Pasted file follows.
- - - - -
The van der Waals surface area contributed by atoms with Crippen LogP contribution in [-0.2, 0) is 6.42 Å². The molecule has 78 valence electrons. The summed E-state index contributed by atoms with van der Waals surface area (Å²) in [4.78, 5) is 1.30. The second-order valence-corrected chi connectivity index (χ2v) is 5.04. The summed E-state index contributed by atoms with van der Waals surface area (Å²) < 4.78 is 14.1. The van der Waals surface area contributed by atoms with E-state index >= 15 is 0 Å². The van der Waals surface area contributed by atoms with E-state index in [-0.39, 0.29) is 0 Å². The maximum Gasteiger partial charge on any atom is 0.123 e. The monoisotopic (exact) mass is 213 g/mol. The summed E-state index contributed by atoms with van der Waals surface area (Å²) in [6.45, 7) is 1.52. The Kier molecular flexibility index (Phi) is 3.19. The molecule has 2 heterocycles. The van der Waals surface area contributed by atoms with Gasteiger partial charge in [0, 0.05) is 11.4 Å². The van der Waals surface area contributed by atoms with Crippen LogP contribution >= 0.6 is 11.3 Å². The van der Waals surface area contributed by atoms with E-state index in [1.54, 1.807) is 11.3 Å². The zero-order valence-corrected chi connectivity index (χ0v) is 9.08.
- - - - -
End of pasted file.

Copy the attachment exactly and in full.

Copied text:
The van der Waals surface area contributed by atoms with Crippen LogP contribution in [-0.2, 0) is 6.42 Å². The molecule has 78 valence electrons. The summed E-state index contributed by atoms with van der Waals surface area (Å²) in [4.78, 5) is 1.30. The second-order valence-corrected chi connectivity index (χ2v) is 5.04. The summed E-state index contributed by atoms with van der Waals surface area (Å²) < 4.78 is 14.1. The van der Waals surface area contributed by atoms with E-state index >= 15 is 0 Å². The van der Waals surface area contributed by atoms with E-state index in [-0.39, 0.29) is 0 Å². The maximum Gasteiger partial charge on any atom is 0.123 e. The monoisotopic (exact) mass is 213 g/mol. The summed E-state index contributed by atoms with van der Waals surface area (Å²) in [6.45, 7) is 1.52. The Kier molecular flexibility index (Phi) is 3.19. The molecule has 2 heterocycles. The van der Waals surface area contributed by atoms with Gasteiger partial charge in [0, 0.05) is 11.4 Å². The van der Waals surface area contributed by atoms with Crippen LogP contribution >= 0.6 is 11.3 Å². The van der Waals surface area contributed by atoms with E-state index in [1.54, 1.807) is 11.3 Å². The zero-order valence-corrected chi connectivity index (χ0v) is 9.08.